Vice President, Labor Policy, U.S. Chamber of Commerce
December 14, 2022
The Chair and General Counsel of the National Labor Relations Board (NLRB) recently penned a letter to congressional appropriators, pleading for additional funding for the agency in the fiscal year 2023 appropriations bill, which Congress has not yet passed. The letter notes that its funding has remained at $274 million since 2014, but whether that should justify additional funding is worth scrutinizing.
The NLRB letter declares that the agency needs “additional funding in FY2023 to simply maintain current operations without any investments in critical infrastructure and cybersecurity needs.” It further states that “we will be forced to reduce our operational capacity, including likely furloughs of the dedicated career employees at the agency, unless Congress provides funding to cover these costs.”
While it remains unclear whether the current Congress will pass a permanent funding bill before a change in political control of the House of Representatives takes place in January, the relevant appropriations committees may want to look at the NLRB’s numbers before inflating its budget whenever they do pass a bill.
Specifically, the NLRB’s case numbers have been steadily declining for at least 20 years, notwithstanding the agency letter’s complaint of growing workloads for its employees. For instance, one of the NLRB’s core functions is to process unfair labor practice (ULP) charges, and in 2001 the NRLB processed 28,124 ULPs. In 2022, it processed only 17,998, a drop of 36%. The drop in the number of complaints issued based on those ULPs was even more considerable. In 2001, the NLRB issued 2,247 complaints but only 738 in 2022, which amounts to 67% fewer such complaints. The Board itself issued 67% fewer decisions too (748 in 2001 vs. 244 in 2022).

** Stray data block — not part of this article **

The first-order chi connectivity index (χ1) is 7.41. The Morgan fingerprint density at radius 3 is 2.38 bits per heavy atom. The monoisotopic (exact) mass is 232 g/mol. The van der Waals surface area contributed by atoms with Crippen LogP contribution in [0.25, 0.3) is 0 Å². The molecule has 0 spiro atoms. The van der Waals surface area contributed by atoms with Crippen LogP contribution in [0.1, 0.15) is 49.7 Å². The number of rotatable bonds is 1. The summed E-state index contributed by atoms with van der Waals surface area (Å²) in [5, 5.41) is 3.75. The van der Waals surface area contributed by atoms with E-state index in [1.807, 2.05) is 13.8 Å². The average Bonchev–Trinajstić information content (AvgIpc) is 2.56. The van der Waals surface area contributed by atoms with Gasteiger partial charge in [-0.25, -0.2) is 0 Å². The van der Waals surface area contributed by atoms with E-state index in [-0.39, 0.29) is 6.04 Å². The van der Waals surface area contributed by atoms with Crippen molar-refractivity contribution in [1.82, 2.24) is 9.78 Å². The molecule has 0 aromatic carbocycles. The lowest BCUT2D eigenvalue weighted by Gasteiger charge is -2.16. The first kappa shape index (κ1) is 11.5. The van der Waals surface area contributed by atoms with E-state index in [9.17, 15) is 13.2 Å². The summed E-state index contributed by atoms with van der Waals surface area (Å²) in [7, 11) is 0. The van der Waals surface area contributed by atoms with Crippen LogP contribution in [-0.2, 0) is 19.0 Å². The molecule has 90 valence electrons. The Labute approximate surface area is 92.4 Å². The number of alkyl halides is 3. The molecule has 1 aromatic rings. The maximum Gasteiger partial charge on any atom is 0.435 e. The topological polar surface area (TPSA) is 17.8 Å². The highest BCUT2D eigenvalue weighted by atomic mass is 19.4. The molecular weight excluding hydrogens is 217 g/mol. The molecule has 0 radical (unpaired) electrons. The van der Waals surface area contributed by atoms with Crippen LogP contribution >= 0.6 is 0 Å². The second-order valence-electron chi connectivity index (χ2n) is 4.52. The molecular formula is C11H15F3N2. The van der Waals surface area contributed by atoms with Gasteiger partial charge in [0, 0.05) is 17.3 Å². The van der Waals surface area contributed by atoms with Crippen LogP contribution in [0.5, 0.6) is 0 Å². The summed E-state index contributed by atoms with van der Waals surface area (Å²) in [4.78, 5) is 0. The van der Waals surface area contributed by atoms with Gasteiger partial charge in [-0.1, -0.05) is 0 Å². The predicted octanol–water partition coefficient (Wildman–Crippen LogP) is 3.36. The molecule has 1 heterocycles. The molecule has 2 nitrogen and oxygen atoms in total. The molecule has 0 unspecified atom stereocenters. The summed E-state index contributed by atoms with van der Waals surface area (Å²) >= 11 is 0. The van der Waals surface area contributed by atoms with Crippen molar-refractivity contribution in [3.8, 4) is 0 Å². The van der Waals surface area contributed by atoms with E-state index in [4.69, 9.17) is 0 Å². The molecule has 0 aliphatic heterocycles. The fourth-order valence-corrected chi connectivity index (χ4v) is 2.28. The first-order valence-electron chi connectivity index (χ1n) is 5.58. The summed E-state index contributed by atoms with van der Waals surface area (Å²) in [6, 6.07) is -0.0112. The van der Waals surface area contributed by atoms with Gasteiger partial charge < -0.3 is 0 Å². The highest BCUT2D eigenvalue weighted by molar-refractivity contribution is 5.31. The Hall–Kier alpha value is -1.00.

Another central role the NLRB has is to handle representation petitions filed by labor unions and, when appropriate, to manage representation elections, both of which have declined considerably. In 2001, unions filed 4,145 representation petitions, whereas in 2022 there were only 2,072, another considerable drop of 50%. Similarly, the number of representation elections held dropped by a similar amount from 2,645 in 2001 to 1,522 in 2022—a decline of 42%.
Meanwhile, the NLRB’s staff seems to spend plenty of time not working on the agency’s business. In fact, in 2019, the most recent year for which data is available, NLRB employees racked up 7,485 hours of so-called “official time,” which is the euphemism used to describe the phenomenon of government employees performing work for their labor union while still being paid by taxpayers.
The issue of official time is not a new one, and the Chamber in 2012 noted that NLRB employees had spent more hours of official time than any other agency (and quadruple the average) and also cited a December 2009 report by the NLRB’s Office of Inspector General, which questioned whether this practice “meets the statutory test of reasonableness, necessity, and public interest.”
The NLRB’s recent letter asking for more funding is not the first of its kind; the agency sent a similar one in 2011 warning that it might have to impose an immediate three-month furlough of every one of its employees and “force the NLRB to curtail all agency operations” because there were “no programs to eliminate or postpone.”
Given the downward trendline of its case intake, combined with NLRB employees’ profligate use of official time to do union work, Congress may want to think carefully about how much the agency really needs before cutting a bigger check.